While a child is learning new skills, it is essential that he understand the rationale behind them, or things like planning might feel like a waste of time or needless energy drain. Kids with poor organizational skills often feel pressured by their time commitments and responsibilities, and can be very averse to delay. “It’s almost like they’re making neuroeconomical decisions,” Dr. Cruger says. “They’re constantly weighing things to see if it’s worth their effort, and planning can feel like a waste of time if you don’t understand the rationale behind it.” Older kids are particularly resistant because they’re more stuck in their ways. “They’ll say, ‘This is what works for me,’ even if their method really isn’t working,” says Dr. Cruger. Explaining the rationale behind a particular strategy makes a child much more likely to commit to doing it.
Explore different ways of learning
Because everyone learns differently, educational specialists like Mara Ravitz, MA, one of the founders of the learning company Smarten Up, advocate using a variety of strategies to help kids with executive dysfunction understand—and remember—important concepts. Using graphic organizers as a reference for visual learners is one such example. Students learning how to write a paragraph might follow the hamburger paragraph model, a diagramed drawing of a hamburger in which each sandwich component matches a part of a paragraph—the top bun is the thesis, the three supporting sentences are the lettuce, tomato, and patty, and the bottom bun is the conclusion sentence. Some versions of the hamburger paragraph act as a visual aid while others double as forms that a child can fill in.
Other kids remember things better if there is a motion supporting it, like counting on their fingers, which is good for visual and tactile learners. Younger children benefit from self-talking to reduce anxiety and Social Stories, which are narratives about a child successfully performing a certain task or learning a particular skill. Social Stories are told from a child’s first-person perspective and are similar to self-talk, but they can also double as a checklist because they break tasks into clear steps and can be referred to later.
As kids get older and are expected to memorize a lot of dry factual information, Ravitz recommends mnemonic devices as a way to structure information in a more memorable way. But with all of the different learning strategies out there, Dr. Cruger stresses the importance of not overwhelming kids. Ideally the educational specialist should be working with your child on one new skill at a time, and spending at least two weeks practicing before evaluating how effective or ineffective it is and moving on to anything new.
Establish a routine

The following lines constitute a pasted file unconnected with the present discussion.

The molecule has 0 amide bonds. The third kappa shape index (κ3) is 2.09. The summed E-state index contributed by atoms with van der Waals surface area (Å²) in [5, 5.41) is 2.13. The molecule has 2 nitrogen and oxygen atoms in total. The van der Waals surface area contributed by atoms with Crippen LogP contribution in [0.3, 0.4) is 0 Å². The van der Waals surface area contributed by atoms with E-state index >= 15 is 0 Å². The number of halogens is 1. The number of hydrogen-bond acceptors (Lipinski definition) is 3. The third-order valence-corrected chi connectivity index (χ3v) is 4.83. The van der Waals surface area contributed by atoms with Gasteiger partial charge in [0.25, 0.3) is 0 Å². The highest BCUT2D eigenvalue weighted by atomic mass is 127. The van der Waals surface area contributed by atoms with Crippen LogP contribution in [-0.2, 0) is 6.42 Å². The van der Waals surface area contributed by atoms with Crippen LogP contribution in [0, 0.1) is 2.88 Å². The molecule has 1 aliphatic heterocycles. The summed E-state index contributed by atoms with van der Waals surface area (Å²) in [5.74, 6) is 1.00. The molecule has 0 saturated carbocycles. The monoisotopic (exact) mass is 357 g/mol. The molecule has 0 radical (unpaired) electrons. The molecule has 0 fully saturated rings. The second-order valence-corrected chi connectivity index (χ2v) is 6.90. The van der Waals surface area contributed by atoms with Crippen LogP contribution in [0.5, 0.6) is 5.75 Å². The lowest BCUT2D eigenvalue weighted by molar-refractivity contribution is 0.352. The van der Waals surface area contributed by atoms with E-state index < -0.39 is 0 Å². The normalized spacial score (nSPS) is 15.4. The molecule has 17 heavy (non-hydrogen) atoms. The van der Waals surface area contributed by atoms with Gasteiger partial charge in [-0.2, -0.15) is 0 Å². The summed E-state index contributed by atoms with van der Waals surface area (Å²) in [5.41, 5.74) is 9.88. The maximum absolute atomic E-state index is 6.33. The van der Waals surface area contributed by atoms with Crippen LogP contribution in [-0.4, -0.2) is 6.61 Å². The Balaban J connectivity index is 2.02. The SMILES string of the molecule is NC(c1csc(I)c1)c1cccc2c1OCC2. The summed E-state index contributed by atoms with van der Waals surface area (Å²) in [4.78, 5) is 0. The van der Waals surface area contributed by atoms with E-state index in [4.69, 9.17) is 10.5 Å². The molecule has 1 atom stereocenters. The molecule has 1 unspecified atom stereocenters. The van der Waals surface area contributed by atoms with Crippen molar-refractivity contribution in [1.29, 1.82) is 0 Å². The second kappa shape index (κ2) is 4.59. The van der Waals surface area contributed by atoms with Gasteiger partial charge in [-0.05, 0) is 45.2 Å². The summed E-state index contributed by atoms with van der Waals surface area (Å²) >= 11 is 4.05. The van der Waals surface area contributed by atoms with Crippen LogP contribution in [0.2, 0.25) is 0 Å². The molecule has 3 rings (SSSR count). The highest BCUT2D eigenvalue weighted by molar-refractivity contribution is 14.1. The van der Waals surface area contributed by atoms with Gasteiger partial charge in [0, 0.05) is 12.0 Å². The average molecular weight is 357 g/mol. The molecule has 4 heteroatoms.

This is particularly important for older kids, who typically struggle more to get started with their homework. Educational specialists recommend starting homework at the same time every day. Expect some resistance from older kids, who often prefer to wait until they feel like doing their work. Dr. Cruger strongly advises against waiting to start homework. “Realistically, the desire to start homework probably isn’t going to come. A kid who is waiting for inspiration to strike will still be forced to start his homework eventually, but it will probably be at 11 o’clock. That’s clearly a bad work model.” Ideally, kids should come home, unpack their bag, have a snack, and then get started. Homework is best done in a quiet, well-lit space fully stocked with paper and pencils because a search for supplies can quickly derail homework time. Any space with minimal distractions is good. Some families find doing homework on the kitchen table works best for their child, particularly if a parent is nearby to supervise and answer questions.
For younger kids, Ravitz recommends putting a reward system in place. “Younger kids need external motivators to highlight the value of these new strategies. Something like a star chart, where kids see the connection between practicing their skills and working towards a reward, works very well.” Besides, Ravitz notes, “It’s also a good way to communicate to kids that their parents and their teacher also value this skill.” If you’re using a reward chart, hanging it in the designated homework area can be a good incentive. For older kids who aren’t as motivated by things like rewards, parents should still be encouraging. Ravitz recommends parents checking in with older kids. “Ask how things are going or offer help. Tell them you appreciate all the hard work they’re doing. School is really hard for a lot of kids—it shouldn’t be a given that learning these things is easy.”
Developing new strategies for learning isn’t easy either. Initially, it can put kids who are already self-conscious even further outside their comfort zone, but it’s worth the effort. We use our organizational skills every day in a million ways, and they are essential to our success in school and later as adults. Getting organized even gives us more time to play videogames.